The woman was a Swazi native named Ding, and she worked at the paint factory with her sister and mom. Her brother, crazily enough, ran the Rider’s Ranch I’d just passed through! She’d grown up riding motorcycles and liked to help bikers out when she found them. How do I keep finding these people?!

Over coffee, we chatted, and I told her about my plans. She invited me to stay with her, and I told her I’d love to on my way back through Swaziland in a just a few days (after going riding around Nelspruit with my future dentist friend). Both sisters were absolute sweethearts. We traded info and eventually parted ways back out in the rain.

Back at the backpackers, it’s still just me and the grumpy woman in charge. I decide to make the best of things. The place has a bathroom nearly the size of a shitty studio apartment in SF replete with a massive bath tub. I grab my laptop, a couple beers I’d bought, and have a glorious soak with a movie. It was transcendental.

No one showed up at the backpackers all night. I had an entire room full of bunks to myself. It was a very odd experience.

While the rain let up briefly overnight, it was in full force when I went to leave again. From Sundowners, I hopped onto the largest highway in Swaziland, a divided highway that would feel right at home in America, which cuts right through the capital of Mbabane. Unfortunately, Mbabane is a mountainous city, and I was stuck in fog so thick I could frequently not see the incoming lanes of traffic across the median. Hints of buildings and mountains passed by on either side. I hugged the edge of the slow lane of traffic, terrified while navigating this thick pea soup of an atmosphere that some irresponsible driver would come roaring blindly down the highway and spread me and the contents of my motorcycle across the road. I struggled continually with the visor of my helmet — down would bead with water and fog to become totally impenetrable, and up would allow driving and tiny particles of rain to assault my eyes. There was no winning. I took it easy.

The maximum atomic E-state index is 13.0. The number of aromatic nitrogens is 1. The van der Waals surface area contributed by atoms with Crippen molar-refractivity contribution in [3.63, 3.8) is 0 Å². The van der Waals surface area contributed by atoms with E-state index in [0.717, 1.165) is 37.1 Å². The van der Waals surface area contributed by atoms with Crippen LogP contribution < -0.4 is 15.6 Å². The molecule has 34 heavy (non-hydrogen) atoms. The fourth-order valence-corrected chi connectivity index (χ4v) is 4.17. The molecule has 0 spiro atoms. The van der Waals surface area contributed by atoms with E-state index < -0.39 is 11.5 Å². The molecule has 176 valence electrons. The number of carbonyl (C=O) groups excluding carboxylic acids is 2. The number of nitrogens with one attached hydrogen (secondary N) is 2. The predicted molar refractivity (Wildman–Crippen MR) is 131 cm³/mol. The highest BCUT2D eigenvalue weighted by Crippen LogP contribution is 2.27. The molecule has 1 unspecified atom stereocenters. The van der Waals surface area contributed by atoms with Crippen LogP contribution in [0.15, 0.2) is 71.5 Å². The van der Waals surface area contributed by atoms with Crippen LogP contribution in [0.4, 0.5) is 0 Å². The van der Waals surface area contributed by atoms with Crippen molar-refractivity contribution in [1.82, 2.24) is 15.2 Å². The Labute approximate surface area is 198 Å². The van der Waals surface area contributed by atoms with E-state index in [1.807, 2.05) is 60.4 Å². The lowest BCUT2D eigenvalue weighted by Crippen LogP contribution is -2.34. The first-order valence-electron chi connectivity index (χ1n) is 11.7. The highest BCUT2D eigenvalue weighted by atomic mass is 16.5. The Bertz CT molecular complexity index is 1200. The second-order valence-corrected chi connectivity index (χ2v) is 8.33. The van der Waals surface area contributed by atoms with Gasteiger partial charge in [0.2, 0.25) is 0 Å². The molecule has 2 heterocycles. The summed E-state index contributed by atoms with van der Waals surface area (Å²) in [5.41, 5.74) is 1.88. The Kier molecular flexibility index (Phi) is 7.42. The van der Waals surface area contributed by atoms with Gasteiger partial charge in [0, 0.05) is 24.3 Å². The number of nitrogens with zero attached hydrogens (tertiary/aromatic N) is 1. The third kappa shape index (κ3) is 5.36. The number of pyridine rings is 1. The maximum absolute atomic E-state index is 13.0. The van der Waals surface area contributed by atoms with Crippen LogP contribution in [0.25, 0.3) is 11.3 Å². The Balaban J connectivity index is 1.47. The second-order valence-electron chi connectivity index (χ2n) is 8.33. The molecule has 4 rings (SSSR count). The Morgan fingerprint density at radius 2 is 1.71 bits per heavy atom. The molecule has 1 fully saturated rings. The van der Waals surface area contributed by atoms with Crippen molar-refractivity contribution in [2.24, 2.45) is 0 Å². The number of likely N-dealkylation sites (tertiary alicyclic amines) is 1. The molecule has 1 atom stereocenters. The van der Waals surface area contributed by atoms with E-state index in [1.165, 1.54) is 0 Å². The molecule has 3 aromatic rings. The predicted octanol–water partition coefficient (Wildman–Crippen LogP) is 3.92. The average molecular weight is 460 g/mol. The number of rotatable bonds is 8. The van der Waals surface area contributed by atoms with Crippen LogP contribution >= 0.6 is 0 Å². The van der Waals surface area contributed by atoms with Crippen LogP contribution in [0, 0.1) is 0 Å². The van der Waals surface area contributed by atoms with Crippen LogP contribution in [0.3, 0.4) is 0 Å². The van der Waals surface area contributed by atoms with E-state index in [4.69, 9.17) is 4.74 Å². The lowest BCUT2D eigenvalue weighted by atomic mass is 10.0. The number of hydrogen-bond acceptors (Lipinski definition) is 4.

The highway deadends at a large (by Swazi standards) border with South Africa. The line at the Swaziland side moved fast, though I was hounded by a fast-talking pollster with an iPad who asked me a million questions about my stay as I passed through it. Any annoyance there was quickly rectified when I set eyes on the customs and immigration officers, who were once again adorned with sparkling goofy hats. Seriously, more officials in scary bureaucratic positions should do this.

On the other side, a near-Sisyphean nightmare was unfolding in the only South African border I’ve had an issue with. A dozen windows fed by a dozen lines, all of which were struggling with a pilot program whereby all entering parties were digitally fingerprinted was causing a massive backup. I had a chat with a hoarse professional golfer returning home. I got stuck behind a family with kids having some sort of meltdown. I switched lines and watched multiple people mash a woman’s hands onto a fingerprint scanner while she barked angrily at the immigration agent on the other side of the glass. Eventually, my fingers were also mashed onto glowing green glass, the customs agent still grumbling about the woman who’d been in front of me, and I entered South Africa for what I believe will be my 4th and final stint.